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Revitalizing crippled institutions with proven leaders!

Revitalizing crippled institutions with proven leaders!

Most government institutions in Ethiopia are the epitome of purposelessness. Although the powers and duties they are vested with are set out in their establishment legislation, the performance of the vast majority leaves a lot to be desired. As the leaders at their helm, who were appointed for purely political considerations, are by and large unfit for office on account of the fact that they lack the requisite capacity and moral character the institutions have virtually become crippled. Rampant nepotism has demoralized honest employees and compelled seasoned professionals to quit rendering government agencies the personal fiefdoms of incompetent persons. If the government bureaucracy is not transformed immediately in a manner which enables it to carry out its mission effectively, it is bound to collapse in on itself.  Needless to say the business-as-usual approach cannot succeed in transforming the institutions. Only a systemic change underpinned by merit will do.

In the past few weeks a slew of new faces have been put in charge of different state institutions. The installation to positions of responsibility of individuals on the basis of their educational qualification, experience and integrity is a welcome beginning. Nevertheless it is prudent to separate the wheat from the chaff when undertaking a fundamental reconstruction of decayed institutions. This is instrumental in ensuring that the exercise brings about the desired change and is not hijacked by devious types. Efforts to address problems that had for ages prevented institutions from providing the services expected of them need to give greater importance to meritocracy than ethnicity, religious belief or gender. Doing so goes a long way towards putting legal frameworks, conditions of work, human resource deployment, transparency and accountability front and center. It also contributes significantly to the proper management and modernization of institutions.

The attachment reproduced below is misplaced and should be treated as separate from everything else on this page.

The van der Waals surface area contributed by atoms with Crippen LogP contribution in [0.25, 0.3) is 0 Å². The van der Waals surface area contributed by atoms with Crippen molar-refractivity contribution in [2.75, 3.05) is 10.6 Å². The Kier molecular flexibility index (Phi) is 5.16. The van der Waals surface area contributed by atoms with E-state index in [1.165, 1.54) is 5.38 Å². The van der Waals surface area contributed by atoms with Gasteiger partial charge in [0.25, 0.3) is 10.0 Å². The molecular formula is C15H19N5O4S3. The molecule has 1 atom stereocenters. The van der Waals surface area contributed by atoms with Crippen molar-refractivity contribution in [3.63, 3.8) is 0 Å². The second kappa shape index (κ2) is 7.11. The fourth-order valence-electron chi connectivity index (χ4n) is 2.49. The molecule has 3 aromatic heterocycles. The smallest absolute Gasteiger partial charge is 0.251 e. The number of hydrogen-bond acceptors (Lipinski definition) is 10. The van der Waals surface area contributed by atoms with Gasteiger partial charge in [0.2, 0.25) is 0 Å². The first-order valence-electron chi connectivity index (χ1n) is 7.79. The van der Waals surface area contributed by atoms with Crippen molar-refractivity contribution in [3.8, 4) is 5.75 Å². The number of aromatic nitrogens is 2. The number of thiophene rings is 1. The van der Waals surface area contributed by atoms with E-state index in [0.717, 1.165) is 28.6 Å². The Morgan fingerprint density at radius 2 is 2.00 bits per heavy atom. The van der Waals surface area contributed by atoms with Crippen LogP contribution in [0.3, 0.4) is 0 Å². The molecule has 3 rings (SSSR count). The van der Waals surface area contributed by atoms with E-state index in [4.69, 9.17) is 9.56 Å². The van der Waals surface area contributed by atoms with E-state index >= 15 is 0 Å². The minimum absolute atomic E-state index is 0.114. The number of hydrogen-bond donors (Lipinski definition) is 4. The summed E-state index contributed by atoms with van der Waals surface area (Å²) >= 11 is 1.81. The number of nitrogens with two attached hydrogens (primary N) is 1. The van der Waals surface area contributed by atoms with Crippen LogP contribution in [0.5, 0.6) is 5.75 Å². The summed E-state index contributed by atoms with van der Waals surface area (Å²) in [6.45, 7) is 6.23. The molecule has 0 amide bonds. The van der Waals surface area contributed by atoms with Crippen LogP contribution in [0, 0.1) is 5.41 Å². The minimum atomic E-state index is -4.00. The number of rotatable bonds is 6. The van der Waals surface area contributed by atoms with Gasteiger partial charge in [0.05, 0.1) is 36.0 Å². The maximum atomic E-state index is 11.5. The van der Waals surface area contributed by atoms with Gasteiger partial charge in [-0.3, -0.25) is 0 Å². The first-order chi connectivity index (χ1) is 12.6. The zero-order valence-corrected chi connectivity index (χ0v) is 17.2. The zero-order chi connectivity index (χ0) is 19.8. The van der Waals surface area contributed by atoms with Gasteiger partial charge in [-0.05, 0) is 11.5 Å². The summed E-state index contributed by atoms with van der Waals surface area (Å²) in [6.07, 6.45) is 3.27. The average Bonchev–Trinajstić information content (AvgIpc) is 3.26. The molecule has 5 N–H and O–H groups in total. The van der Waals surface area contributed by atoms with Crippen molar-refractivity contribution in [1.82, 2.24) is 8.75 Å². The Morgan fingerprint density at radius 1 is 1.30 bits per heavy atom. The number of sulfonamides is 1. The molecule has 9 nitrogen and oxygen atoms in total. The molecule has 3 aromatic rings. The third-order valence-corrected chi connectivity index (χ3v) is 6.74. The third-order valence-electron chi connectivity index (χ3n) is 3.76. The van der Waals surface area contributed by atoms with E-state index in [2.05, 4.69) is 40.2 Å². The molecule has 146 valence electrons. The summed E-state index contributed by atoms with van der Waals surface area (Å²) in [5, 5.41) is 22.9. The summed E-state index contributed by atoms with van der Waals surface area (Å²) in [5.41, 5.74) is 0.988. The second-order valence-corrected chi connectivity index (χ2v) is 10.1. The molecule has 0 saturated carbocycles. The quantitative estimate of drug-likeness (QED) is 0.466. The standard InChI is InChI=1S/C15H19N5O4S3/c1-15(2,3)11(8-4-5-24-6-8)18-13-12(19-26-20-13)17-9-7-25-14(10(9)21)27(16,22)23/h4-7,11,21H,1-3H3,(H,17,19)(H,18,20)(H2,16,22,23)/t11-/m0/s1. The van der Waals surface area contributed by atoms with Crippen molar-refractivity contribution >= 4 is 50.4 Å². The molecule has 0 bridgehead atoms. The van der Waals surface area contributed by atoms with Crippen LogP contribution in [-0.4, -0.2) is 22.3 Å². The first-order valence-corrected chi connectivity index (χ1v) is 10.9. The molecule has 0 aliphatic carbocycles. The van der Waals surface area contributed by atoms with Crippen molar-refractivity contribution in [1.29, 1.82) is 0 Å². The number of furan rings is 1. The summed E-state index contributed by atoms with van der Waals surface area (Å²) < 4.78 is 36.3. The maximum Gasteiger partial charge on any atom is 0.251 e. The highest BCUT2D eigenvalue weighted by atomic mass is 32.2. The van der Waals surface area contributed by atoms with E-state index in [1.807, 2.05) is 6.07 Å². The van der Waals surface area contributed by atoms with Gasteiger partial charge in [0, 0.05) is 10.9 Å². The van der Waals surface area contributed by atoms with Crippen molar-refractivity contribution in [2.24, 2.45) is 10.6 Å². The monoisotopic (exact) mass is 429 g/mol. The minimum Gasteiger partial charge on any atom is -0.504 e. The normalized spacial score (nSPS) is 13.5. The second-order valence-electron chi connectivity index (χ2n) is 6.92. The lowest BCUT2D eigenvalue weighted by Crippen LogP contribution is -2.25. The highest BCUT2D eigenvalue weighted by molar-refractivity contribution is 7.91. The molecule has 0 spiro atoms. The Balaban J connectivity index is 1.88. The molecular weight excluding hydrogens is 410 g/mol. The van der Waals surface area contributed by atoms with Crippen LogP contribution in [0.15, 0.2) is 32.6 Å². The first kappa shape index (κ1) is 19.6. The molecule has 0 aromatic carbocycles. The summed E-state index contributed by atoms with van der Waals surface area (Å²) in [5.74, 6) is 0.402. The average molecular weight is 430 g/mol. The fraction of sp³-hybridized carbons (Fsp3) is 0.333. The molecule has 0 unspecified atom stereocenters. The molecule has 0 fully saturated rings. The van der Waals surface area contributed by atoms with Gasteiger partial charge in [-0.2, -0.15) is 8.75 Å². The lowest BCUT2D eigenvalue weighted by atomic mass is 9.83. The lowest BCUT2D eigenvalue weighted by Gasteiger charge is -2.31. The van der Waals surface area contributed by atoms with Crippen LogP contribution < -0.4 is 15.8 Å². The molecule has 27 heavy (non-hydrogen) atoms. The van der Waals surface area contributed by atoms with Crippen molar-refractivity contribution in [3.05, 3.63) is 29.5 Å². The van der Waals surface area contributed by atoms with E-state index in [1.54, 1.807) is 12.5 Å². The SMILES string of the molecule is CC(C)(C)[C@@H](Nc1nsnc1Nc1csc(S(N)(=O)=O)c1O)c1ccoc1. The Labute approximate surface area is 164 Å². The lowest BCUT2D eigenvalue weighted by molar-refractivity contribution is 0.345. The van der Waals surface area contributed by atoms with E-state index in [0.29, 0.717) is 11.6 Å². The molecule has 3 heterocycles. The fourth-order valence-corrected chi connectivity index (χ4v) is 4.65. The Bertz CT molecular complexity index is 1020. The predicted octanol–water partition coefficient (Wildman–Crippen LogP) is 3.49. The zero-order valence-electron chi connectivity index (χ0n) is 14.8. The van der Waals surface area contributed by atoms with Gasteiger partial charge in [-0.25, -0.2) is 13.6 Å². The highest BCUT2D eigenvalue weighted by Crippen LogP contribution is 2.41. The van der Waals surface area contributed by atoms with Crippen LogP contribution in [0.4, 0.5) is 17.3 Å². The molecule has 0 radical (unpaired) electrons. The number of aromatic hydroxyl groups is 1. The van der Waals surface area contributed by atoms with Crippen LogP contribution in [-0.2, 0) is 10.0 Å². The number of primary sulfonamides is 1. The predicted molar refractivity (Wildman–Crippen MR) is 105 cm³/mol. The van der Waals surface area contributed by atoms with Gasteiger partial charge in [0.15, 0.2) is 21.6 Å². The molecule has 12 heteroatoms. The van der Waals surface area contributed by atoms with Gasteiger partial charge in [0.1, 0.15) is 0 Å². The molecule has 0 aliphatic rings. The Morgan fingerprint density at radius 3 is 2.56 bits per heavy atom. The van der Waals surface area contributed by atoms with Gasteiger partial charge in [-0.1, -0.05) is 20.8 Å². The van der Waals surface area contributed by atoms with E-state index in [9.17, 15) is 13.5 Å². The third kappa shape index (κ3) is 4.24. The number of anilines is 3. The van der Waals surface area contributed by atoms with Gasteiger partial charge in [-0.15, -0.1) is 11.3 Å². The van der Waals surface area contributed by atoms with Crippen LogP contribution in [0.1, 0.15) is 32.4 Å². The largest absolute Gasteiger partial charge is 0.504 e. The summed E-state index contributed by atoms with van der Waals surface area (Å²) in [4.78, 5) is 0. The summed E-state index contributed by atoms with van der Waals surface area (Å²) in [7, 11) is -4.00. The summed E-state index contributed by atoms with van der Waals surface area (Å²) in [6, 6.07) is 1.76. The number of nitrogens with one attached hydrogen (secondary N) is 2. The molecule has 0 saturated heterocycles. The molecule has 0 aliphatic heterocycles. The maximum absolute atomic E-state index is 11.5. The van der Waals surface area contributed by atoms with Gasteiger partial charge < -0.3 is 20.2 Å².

Strengthening government institutions is a critically important task in terms of, among others, upholding the rule of law, delivering good governance, protecting the basic liberties of citizens, ensuring the prevalence of social justice, realizing the equitable sharing of national resources, combating corruption and lawlessness. It’s when the tarnished reputation of institutions is repaired the pubic and the government may be rebuild trust and take the nation building process forward. The success of this endeavor depends on the credibility of the individuals appointed to public office in the eyes of the people. This calls for a recruitment of capable, upstanding and experienced Ethiopians from all walks of life. There’s no use for spineless persons that ascend the ladders of power primarily due to ethnic, gender, religious or other factors. If political appointees demonstrate rectitude and self-confidence in deeds the institutions they lead will display similar character as well. Those headed by hypocrites and sycophants though are destined to crumble.